TH E average price of a quarter of wheat for the 280 years, 1261-1540, is 5s. 11½d. During this long period there were years of exceptional plenty and of exceptional scarcity, the range being from 2s. 10½d., the average of the year 1287, the lowest, and 16s. in 1316, the highest recorded. The latter year is, however, one of famine. In 1315, the average was about is. 2d. lower. In 1438, the price was 14J. 7½d. In 1527, it is nearly 13s. On two other occasions it nearly reaches I2j. On four occasions it is a little over IOS. Four shillings, according to Walter de Henley, was a price below remuneration, unless the crop was more than six bushels to the acre. In ordinary years, the price varies between 4s. 6d. and 6s. 6d. There are, of course, prices paid which are greatly above the highest average, and others which are a great deal below the lowest The highest price which I have found during the whole period is a sale on May 30th, 1316, at Leatherhead, where two quarters are sold at 26s. 8d. If there be any scarcity, the market is always at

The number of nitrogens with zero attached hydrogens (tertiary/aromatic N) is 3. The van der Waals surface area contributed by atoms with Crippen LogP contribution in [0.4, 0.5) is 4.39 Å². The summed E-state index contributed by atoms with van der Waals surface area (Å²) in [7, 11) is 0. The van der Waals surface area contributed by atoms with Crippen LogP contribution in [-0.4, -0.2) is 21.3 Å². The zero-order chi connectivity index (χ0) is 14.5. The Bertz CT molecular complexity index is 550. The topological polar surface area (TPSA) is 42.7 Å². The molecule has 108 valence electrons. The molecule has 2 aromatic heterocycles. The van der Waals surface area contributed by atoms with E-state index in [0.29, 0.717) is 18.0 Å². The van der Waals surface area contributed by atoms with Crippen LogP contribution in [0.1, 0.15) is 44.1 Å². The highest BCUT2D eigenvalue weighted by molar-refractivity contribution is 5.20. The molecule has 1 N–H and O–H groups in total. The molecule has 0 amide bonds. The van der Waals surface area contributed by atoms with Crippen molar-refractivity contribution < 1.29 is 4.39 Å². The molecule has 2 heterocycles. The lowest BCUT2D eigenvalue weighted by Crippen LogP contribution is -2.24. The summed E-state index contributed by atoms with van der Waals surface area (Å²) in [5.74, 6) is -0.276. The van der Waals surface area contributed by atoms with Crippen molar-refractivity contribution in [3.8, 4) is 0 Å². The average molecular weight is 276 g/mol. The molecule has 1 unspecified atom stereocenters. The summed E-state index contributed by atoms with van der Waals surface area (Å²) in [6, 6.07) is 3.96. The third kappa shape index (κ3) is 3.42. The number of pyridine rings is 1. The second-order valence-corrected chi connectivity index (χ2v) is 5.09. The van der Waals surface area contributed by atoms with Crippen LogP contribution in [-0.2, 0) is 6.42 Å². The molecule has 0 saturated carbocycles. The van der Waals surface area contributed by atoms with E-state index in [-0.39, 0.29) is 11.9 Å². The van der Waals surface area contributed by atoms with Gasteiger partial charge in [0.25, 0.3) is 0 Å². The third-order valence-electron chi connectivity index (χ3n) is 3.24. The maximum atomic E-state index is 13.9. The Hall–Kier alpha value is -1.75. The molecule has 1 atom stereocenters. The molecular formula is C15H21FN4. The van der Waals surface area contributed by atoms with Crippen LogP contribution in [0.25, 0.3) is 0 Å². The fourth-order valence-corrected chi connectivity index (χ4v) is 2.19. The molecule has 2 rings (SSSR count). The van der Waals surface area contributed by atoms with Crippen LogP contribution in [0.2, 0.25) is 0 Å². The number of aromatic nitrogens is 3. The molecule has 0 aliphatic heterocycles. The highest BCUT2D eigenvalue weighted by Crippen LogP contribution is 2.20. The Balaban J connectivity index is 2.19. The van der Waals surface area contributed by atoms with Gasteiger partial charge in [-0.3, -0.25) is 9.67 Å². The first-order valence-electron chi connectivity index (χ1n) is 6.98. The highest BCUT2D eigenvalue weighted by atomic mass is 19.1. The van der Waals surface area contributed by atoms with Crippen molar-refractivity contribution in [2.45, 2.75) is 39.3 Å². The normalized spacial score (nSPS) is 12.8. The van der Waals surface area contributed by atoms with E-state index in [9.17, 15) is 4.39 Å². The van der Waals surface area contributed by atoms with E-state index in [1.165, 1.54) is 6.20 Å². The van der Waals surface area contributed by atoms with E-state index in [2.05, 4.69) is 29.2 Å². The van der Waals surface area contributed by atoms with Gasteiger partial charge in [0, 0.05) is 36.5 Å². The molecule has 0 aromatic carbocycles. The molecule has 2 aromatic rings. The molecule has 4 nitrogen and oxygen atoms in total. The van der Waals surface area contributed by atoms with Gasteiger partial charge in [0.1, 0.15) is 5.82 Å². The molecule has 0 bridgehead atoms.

216 The Famine and the Plague. its highest in May, because the stock of the past harvest is falling low, and the prospects of the next are uncertain. In this case, the harvest of 1315 was found after Christmas to have been exceedingly deficient. That of 1316 was as bad, so low that the scarcity was hardly lightened during any part of the period between harvest and harvest. The highest quotation of wheat in modern English history was in March 1801, when it was returned at 156s. 2d. This, however, is not much more than double the customary price of the time. In the two years 1315-16, the average was nearly three times, and on the occasion quoted above, five times, the ordinary price.